The inner city burns out the unreality and self-delusion of Christians and churches

Jesus Christ is the same yesterday and today and forever” (Hebrews 13:8). We can count on that! “How things have changed!” (a burdened awareness shared by many evangelicals today). We can count on that, too! Eleven years of work in East Harlem, two with the East Harlem Protestant Parish and nine with the Elmendorf Reformed Church on East 121st Street, have helped me discover the excitement of living and working in the midst of these two realities. Christ’s changelessness makes possible a mood of celebration in this day of rapid social change.

I have strong convictions about an evangelical faith and its relation to social change. The fact of change is beyond argument. The question we face is, “How shall we be involved?” Although some with a kind of psychopathic fantasy would like to ask, “Should we be involved?,” there is no avoiding the fact that our lives will affect this challenging time, and that this effect will be either negatively or positively related to our Lord. The incident in which more than thirty persons watched a girl murdered without even calling the police because they “did not want to get involved” is a dramatic example of negative involvement. Every one of them was indeed involved! Many evangelical Christians in the city face the challenge with faith. In fact, I am convinced that the evangelical churchman is in the best position to work effectively in this situation. I have personally found this to be true. Because Christ is changeless, I have been free to respond to change with faith.

To begin with, change had to come to me personally. The city is a place that can both hurt and heal. It hurts to have one’s partial loyalties and premature opinions stripped away, but it is healing to find Christ faithful to his Word. In fact, when one finds those dependable structures of life straining and toppling, he finds also a grand opportunity to enjoy the Reality that “towers o’er the wrecks of time.” The transition from the cloistered denominational stronghold of the Midwest into the denominationally evacuated East Harlem was a time for me to know the hurting, but also the healing.

What are the credentials by which one relates to these blocks and blocks of humanity? “That kind of people” was the stereotype, and “culturally deprived, economically depressed” the euphemistic phraseology picked up in college. A “mission-minded” church background was suddenly an alienating force within me, and I was tempted to seek some security within this radical change. Dealing with these complex situations had previously come easy. “They really prefer to live like that” had been enough to cover a multitude of social ills. Pigeonholing was the quick response, immeasurably assisted by calcified concepts of life. I was in a great position to start hurting. “If pain persists, see your physician.” I had to see my Physician.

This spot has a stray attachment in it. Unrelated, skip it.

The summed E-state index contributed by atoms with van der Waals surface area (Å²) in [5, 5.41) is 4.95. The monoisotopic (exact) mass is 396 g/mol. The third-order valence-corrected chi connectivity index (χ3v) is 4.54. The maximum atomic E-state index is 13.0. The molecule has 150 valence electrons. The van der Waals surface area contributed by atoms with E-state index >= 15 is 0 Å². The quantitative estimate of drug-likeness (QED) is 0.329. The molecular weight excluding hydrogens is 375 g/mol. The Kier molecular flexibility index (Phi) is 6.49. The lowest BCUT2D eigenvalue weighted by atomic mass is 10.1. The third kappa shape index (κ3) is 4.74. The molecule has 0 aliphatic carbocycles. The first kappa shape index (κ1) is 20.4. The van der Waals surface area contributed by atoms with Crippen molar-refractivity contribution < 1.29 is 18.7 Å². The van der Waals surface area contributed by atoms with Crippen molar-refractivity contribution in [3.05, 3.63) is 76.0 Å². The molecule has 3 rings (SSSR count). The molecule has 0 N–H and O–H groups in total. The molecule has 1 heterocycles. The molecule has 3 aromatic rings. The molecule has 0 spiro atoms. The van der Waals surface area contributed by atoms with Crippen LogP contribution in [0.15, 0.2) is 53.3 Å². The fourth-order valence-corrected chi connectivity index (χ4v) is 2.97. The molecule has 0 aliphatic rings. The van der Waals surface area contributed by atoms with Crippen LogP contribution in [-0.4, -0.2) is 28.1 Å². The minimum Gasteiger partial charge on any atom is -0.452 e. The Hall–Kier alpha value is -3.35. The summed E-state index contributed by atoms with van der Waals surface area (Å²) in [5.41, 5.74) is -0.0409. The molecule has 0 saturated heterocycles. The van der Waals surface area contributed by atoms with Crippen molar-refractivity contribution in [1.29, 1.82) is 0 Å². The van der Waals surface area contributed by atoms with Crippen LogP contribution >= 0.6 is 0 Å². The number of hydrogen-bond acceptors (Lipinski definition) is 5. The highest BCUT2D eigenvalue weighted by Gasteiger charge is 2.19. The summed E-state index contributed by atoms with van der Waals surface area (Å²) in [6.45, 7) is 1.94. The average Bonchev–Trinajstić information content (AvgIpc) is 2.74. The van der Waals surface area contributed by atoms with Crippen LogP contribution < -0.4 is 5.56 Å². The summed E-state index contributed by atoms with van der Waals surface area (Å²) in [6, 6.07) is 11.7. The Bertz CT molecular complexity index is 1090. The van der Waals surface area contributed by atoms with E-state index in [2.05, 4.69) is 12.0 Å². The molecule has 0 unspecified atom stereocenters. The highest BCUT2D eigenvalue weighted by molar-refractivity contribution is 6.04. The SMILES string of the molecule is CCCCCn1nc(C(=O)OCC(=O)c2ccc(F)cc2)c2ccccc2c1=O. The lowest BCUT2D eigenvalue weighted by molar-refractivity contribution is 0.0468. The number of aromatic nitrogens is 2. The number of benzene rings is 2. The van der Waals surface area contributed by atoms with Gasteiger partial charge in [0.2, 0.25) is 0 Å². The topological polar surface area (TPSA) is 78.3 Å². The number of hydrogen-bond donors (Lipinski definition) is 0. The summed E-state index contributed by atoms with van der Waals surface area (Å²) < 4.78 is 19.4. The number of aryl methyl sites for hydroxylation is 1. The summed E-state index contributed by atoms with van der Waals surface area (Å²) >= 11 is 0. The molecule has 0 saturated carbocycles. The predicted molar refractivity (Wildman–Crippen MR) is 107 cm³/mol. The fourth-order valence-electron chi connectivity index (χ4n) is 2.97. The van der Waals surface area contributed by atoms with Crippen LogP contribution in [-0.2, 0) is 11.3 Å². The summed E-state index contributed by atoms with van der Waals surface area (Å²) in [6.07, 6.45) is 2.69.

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You see, soon after my arrival in East Harlem in July, 1955, I discovered that my evangelical mission training had betrayed me. I had been taught that the object of my mission was deprived. The other guy needed me, and I could help him. Romantic notions of the Good Samaritan and self-indulging philanthropy became the basis of a crippling fiction. I had been commissioned as a “missionary” to work in East Harlem. Light meeting darkness, goodness meeting evil, the helpful meeting the helpless—this is how I was conditioned for meeting the deprived. But suddenly I discovered that I too was deprived! That is what I mean by feeling betrayed. Why had I not learned about this deficiency? The promotional materials were so anxious to fix me as the “good guy” that a spiritual superiority became a pious perversion.

Some time ago a friend with a background like my own visited Elmendorf. After the morning worship service an elder came up to him, shook his hand, welcomed him warmly, and assured him that our church was praying for his church back there in Michigan. Over the dinner table my friend confessed his shock at realizing that prayers were offered from East Harlem on behalf of Christians in Grand Rapids! Shocked indeed! He had the same deprivation I had had. A “home church,” “mission-minded church,” or “sending church” prays for, works for, sends to, pays toward the “mission church” or “receiving church.” But the betrayal comes when no one shares the truth that the home church is not the depository of all grace, goodness, and gratuity. The city and its “different” people have helped me recognize my own need. The credential, then, was a learned willingness to come in weakness, that the Lord might receive the glory rather than a “home church” or sending denomination.